In the real estate market, the general sentiment seems to be much the same – that things are still languishing, but the sales dips are not quite as deep as they were last year.

Bob Holt, who teaches about real estate for Southwestern Community College, said there are fewer agents than during the pre-recession boom years. The ones that have stuck with it, however, are staying relatively busy, he said.

“It is still slow, but things are turning around,” said Holt, a Franklin resident. “The prices are low, the interest rates are low — it is a good time to buy stuff.”

Holt said the situation would not improve significantly for another year or so, “until we clear out all the foreclosures” and the job situation improves.

In Haywood County, the Board of Realtors is looking to a merger with Asheville as a possible force to help mitigate the loss if the economic hits keep coming. For homebuilders, 2007 was the banner year, and for Western North Carolina’s real estate world, the benchmark for booming business was 2005. But as one real estate agent put it at a recent board meeting, 2005 probably isn’t coming back, so the future may be found in a new business model, not a return to pre-recession growth.

“If the real-estate market doesn’t improve, then neither will my membership,” said Lisa Brown, association executive for the Haywood Board of Realtors. The math is simple, and after taking a hit of more than 25 percent last year, the area’s agents are looking for a better 2011.

But John Keith, a Waynesville real estate agent in his second year in the county, remains optimistic. People are still buying, even if the pace is much slower. People still want to move here, even if they can’t make it happen until their current house sells.

“The market is still depressed, but I’m optimistic,” said Keith. “We still know that this is one of the best retirement relocation areas in the country, and there’s still a lot of people that are trying to get here.”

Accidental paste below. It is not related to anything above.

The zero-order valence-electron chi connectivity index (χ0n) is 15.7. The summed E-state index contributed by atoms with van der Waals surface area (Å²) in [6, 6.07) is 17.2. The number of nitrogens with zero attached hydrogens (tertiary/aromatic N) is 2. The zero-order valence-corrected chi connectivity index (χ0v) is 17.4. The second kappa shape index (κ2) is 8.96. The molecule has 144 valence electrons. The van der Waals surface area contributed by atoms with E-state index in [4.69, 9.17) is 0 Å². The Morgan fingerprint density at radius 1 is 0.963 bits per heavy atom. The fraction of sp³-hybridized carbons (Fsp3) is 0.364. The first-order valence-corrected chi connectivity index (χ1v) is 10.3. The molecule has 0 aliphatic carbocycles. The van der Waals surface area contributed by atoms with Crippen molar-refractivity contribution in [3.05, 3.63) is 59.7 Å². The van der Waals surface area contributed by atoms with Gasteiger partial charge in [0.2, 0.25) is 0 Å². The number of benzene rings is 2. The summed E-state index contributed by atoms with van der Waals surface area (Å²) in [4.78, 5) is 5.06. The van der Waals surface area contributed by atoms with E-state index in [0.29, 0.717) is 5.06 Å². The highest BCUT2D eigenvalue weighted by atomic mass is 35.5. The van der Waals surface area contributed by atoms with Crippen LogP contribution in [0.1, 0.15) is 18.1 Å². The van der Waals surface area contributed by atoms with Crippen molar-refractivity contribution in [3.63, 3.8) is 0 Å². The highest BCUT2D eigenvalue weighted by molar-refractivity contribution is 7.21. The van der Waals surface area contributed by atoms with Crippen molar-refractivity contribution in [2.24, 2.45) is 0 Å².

For his part, Spano takes a more poetic view of what’s coming in 2011.

“We’re in the valley of the shadow of death,” Spano said. “We’re there, except now we can see the light at the end of the tunnel.”

Taking tabs on economic recovery: Economic situation in WNC seems to be improving for small businesses

By Colby Dunn and Quintin Ellison • Staff writers

Despite a sour economy, many businesses in Western North Carolina are not only surviving — they are thriving.

Take Krismart Fashions on East Main Street in Sylva.

While many stores have seen sales decline and continue experiencing downward economic spirals, Krismart Fashions in October enjoyed its best sales month ever in the store’s 40-year history. December, too, showed promise: sales were up 20 percent.

Libby Hall, who owns the store with business partner and sister Jeannie Kelley, credits a diversified inventory featuring quality clothing at reasonable prices, a willingness to work hard, and — most importantly — the loyal support of clientele who make purchases here because they want to see Krismart remain open and do well.

“We are in a niche that hits all income brackets,” Hall said between ringing up purchases from customers eager to take advantage of a sale on New Year’s Day, when Krismart’s and a restaurant or two were practically the only small businesses open in town.

The customers that day reflected the store’s product diversification. Mostly women, in this slice of time ranging in age from 30-something to, perhaps, their late 70s. A sales staff was on hand to offer fashion suggestions and keep everything moving briskly at the cash registers.

It wouldn’t be accurate or fair to paint the economic situation as an all-is-absolutely-rosy picture if only business owners work hard enough, or to ignore the reality that many astute small-business owners have seen their stores go under despite Herculean efforts to prevent just that. But it’s also true many mom and pop stores such as Krismart are doing just fine.

SEE ALSO: Situation still bleak for builders in the region 

Just ask Rob Willey, owner of High Country Style in downtown Waynesville.

He won’t say everything is peachy; 2010 was still a hard year for the upscale women’s boutique. But still, they’re making it. They even opened a new store in Asheville and started offering online sales to serve the large portion of their client base that spend part of their year living away from the stores’ mountain locations.

Willey said 2010 was actually better than 2009, especially the Christmas season.

“For us, business was better as far as overall sales,” said Willey. “People seem a little more willing to spend money this year.”